University of Georgia men's tennis head coach Manuel Diaz observes the dual match against No. 12-ranked Mississippi State University at the Dan Magill Tennis Complex in Athens, Georgia, on Friday, March 30, 2018. Mississippi State defeated Georgia 4-0. (Photo/Vira Halim, www.virahalim.wordpress.com)

Georgia equestrian head coach Meghan Boenig normally does her recruiting visits immediately after the Winter Equestrian Festival. Due to COVID-19, she has resorted to Zoom meetings with recruits.

“You get a little more personality,” Boenig said. “But it’s awkward at first.”

Boenig added she is happy with how well virtual recruiting has gone. She also takes some comfort in knowing that other schools are experiencing the same problems.

In the wake of the NCAA canceling 2020 spring seasons due to COVID-19 and extending eligibility for athletes who would have competed during that season, college coaches are preparing alternative ways to handle recruitment and roster spots for next season.

However, not every sport is treated the same by its university, nor the NCAA. Coaches of spring sports at UGA are each tackling unique challenges in their sport, while also trying to maintain composure during the ongoing recruitment process.

Men’s tennis head coach Manuel Diaz said that he also feels less anxiety knowing that other schools are in the same boat. He has had to alter the number of players to recruit for next season.

Diaz has three seniors — Samuel Dromsky, Robert Loeb and Alex Phillips — who are eligible for the extension. But none are returning. Diaz also said he is lucky to have a core of six players returning so he does not need to recruit that heavily.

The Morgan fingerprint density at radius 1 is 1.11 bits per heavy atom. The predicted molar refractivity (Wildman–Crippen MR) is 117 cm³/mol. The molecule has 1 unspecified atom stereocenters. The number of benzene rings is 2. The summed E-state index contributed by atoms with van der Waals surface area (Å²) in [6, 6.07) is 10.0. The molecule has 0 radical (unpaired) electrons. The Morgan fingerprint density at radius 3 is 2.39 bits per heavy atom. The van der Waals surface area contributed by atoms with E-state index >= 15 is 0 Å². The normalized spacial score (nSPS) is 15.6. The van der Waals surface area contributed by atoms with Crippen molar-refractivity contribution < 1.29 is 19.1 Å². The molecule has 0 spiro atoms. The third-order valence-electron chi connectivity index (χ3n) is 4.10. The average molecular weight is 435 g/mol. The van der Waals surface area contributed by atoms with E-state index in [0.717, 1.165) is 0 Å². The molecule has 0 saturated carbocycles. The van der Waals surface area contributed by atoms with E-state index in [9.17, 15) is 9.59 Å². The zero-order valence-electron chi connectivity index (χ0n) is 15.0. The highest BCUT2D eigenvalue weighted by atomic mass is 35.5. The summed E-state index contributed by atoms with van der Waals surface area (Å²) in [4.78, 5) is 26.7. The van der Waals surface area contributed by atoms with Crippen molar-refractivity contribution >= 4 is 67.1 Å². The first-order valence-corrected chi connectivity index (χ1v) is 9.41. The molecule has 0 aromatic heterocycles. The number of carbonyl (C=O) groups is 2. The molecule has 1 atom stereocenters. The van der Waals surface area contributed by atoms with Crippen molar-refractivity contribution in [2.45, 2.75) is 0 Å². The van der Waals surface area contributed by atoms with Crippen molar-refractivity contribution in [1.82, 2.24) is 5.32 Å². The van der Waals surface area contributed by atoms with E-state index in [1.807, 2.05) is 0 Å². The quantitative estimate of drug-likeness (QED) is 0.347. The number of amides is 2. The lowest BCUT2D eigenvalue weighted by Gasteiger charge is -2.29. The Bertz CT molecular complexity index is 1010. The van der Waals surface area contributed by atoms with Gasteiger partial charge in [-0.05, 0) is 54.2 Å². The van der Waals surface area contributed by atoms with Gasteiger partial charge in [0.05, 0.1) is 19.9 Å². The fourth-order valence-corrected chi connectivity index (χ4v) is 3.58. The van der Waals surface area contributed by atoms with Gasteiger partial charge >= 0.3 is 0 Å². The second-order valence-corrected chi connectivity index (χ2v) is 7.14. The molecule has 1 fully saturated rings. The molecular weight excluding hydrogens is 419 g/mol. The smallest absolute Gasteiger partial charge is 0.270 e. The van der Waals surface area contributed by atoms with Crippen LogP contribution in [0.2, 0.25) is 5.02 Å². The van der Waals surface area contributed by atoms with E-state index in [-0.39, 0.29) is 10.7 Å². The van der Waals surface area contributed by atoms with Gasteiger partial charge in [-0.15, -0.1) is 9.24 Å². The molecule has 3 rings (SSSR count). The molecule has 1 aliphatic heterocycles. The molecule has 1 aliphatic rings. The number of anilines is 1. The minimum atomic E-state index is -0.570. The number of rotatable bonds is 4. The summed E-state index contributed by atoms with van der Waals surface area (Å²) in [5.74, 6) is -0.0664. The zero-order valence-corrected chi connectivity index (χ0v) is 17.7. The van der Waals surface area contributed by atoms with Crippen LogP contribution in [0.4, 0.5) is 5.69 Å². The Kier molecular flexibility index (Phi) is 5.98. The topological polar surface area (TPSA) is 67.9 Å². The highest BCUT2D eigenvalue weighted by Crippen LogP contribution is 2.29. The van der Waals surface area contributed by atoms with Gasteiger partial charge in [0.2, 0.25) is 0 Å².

That being said, he does want to bring in another player to complete the squad. The Bulldogs’ roster was at 11 players this season. College teams typically have up to 12 players.

“Luckily enough for us we’re talking about [recruiting] senior grad transfers,” Diaz said. “They are familiar with the University of Georgia tennis program.”

This kind of narrowed recruitment, Diaz said, is helpful considering he cannot meet a prospective freshman face-to-face.

Coaches on Georgia’s baseball team are experiencing effects of COVID-19 and the NCAA’s decision, but they are somewhat used to a hectic April and May because of the MLB draft.

“We’re kind of in a holding pattern; we don’t know what’s going to happen with the draft,” recruiting coordinator Scott Daeley said. “We don’t know how aggressive they’re going to try and sign people as a free agent.”

The MLB is moving the draft a month back to July, and is cutting the amount of rounds from 40 to less than 10.

Daeley has not talked to the players to see where they are in terms of committing to the draft, but he expects a lot of uncertainty from them. Everyone is far from knowing which players will remain with their college teams, Daeley said, but that it is not uncommon at this point in the year. The season cancellation just adds another variable.

Teams already recruit so far out to account for things like draft prospects, Sean Kenny, Georgia’s pitching coach, said.

“Recruiting in baseball is always fluid,” Kenny said.

The Georgia baseball team could have as many as 20-25 freshmen listed on the roster due to eligibility changes. Would-be sophomores will be listed as freshmen and there is still an incoming class of freshmen. Kenny expects fewer commitments from sophomores and juniors nationwide.

“I think there have been questions [from recruits] that what we told them is still going to be the case,” Kenny said. “[Recruiting] will be a little bit slower; I don’t think you’ll see that many commitments … because you have to see what your own roster looks like.”

Kenny said that nothing has changed in terms of promises made to commitments, but he does expect smaller recruiting classes for the next several seasons so that the large freshman class can get through their program.

Boenig does not need to prepare for this influx of players, as the NCAA ruled that equestrian — which competes in fall, winter and spring — does not qualify as a spring sport. Boenig said there was a stretch of time where everyone was under the impression that the seniors would get that additional year of eligibility.

“It led to heartbreaks for seniors who were really starting to consider [accepting extended eligibility],” Boenig said.

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